Any experienced writer will tell you that rewriting can be a tortuous process. When you sit down to rewrite, you’re committing yourself to starting over on a project that took you weeks, months, or even years to complete in the first place. You’ve poured your heart and soul into it, and now you have to tear it apart. But if you do it right, your next draft will be better than you ever could have hoped. In order for that to happen though, you need to tackle your rewrite objectively.
There are a few tips you can use to help yourself look at your book in a more objective away. The first is to give yourself a break from the project. Sitting down to rewrite immediately after finishing a first or second draft won’t give you enough distance to give yourself the cold, clinical eye you need when rewriting. Take a few weeks to work on something else and come back to it with fresh eyes. During those weeks, you could give a few trusted individuals the manuscript and tell them to be brutally honest with their feedback. If you’re going to do this, you have to know that you won’t take the criticism personally. There’s no room to be precious about your work when you’re asking for honest feedback. Finally, when you sit down to begin your rewrite, you have to tell yourself that nothing is sacred. Everything is subject to change in service of telling your story in the best way possible. If you can make it past these hurdles, your rewrite should be an immeasurable improvement over your previous draft.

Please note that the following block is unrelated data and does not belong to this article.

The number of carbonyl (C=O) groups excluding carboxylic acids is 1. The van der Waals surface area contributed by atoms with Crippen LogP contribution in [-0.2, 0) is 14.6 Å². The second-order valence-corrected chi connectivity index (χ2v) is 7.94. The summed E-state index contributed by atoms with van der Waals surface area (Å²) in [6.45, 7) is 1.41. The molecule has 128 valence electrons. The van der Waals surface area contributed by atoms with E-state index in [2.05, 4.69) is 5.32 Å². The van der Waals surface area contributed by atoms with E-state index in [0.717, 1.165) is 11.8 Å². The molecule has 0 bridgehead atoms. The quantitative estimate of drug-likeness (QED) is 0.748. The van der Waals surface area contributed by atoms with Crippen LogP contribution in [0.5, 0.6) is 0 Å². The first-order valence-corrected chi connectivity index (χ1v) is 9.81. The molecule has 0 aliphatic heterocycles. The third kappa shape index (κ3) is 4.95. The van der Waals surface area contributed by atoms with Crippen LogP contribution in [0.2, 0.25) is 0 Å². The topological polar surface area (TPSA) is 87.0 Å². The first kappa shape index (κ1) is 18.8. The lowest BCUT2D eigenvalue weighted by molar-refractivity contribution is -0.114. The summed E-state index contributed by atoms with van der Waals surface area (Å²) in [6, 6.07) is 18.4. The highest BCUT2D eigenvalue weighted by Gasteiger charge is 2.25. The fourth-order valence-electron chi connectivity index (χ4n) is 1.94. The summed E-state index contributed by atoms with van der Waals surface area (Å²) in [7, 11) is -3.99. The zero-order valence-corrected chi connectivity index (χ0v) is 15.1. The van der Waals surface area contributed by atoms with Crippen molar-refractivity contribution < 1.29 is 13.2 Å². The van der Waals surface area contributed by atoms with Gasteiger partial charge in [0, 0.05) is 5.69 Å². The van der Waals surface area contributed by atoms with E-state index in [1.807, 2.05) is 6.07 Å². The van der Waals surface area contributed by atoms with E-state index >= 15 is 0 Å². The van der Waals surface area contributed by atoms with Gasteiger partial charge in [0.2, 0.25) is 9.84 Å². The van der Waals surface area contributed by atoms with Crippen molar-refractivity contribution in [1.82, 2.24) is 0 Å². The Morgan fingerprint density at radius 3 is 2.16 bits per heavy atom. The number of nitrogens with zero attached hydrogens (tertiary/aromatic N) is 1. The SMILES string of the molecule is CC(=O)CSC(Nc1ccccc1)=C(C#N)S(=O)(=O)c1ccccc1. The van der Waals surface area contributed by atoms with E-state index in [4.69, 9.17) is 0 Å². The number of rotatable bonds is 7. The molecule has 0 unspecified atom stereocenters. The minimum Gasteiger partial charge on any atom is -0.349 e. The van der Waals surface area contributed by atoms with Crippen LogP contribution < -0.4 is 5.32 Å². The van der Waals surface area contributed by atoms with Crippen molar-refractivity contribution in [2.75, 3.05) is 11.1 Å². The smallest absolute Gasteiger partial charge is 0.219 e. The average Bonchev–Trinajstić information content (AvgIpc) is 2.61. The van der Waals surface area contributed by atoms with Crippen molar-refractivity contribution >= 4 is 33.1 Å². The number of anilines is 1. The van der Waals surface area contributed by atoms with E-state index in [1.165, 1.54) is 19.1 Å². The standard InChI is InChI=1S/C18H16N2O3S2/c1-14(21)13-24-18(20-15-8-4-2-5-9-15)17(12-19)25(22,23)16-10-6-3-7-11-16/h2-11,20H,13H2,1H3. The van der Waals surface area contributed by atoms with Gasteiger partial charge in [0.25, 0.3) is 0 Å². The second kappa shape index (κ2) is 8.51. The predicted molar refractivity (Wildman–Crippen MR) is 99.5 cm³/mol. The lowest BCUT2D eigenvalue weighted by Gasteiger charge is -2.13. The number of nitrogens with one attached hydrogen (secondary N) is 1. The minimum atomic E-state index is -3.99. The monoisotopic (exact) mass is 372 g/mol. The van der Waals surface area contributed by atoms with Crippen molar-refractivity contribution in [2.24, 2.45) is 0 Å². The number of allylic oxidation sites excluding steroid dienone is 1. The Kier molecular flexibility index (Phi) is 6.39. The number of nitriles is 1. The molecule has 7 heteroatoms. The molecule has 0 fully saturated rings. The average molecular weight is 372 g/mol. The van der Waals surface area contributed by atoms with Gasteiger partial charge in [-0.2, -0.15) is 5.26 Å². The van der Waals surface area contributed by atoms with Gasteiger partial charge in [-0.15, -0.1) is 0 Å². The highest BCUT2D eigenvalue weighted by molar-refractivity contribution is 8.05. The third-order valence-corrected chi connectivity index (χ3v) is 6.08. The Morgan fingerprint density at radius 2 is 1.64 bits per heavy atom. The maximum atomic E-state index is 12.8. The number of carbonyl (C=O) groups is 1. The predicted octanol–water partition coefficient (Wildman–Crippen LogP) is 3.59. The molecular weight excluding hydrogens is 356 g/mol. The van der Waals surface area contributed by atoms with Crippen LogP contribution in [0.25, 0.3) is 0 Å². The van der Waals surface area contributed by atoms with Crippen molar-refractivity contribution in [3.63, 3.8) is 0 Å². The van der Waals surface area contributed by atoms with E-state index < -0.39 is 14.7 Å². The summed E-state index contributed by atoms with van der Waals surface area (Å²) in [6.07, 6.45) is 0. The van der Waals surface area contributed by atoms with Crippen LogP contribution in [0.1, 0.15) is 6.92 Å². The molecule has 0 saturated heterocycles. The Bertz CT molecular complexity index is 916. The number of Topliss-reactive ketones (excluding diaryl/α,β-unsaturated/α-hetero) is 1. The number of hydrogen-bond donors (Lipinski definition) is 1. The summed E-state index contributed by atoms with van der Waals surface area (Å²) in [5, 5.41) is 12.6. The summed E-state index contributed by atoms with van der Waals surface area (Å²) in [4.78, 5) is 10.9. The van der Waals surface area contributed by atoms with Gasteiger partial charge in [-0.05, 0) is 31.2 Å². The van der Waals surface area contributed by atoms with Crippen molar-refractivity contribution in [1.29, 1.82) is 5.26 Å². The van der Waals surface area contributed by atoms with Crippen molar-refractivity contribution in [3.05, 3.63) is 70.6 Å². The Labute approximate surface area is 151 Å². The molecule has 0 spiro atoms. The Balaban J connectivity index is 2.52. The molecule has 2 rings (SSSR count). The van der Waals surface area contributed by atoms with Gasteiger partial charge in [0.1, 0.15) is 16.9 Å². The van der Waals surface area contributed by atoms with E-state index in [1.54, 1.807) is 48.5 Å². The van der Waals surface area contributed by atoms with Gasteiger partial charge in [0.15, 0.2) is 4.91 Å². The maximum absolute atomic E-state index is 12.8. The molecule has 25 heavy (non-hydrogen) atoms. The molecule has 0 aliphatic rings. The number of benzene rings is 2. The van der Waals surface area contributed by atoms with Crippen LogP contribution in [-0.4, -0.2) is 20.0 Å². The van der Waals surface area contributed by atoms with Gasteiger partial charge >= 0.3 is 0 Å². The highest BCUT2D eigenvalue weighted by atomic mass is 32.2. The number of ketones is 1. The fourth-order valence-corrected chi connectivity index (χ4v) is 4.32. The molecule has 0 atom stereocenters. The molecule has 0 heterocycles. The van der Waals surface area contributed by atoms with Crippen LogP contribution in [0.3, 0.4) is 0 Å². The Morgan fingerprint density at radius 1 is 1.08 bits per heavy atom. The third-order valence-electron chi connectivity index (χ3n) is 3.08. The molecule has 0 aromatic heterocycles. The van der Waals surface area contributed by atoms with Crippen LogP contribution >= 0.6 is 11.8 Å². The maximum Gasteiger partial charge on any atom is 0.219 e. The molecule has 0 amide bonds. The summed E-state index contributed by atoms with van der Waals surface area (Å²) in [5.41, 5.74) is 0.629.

Read the full article here: The Perils of Rewriting
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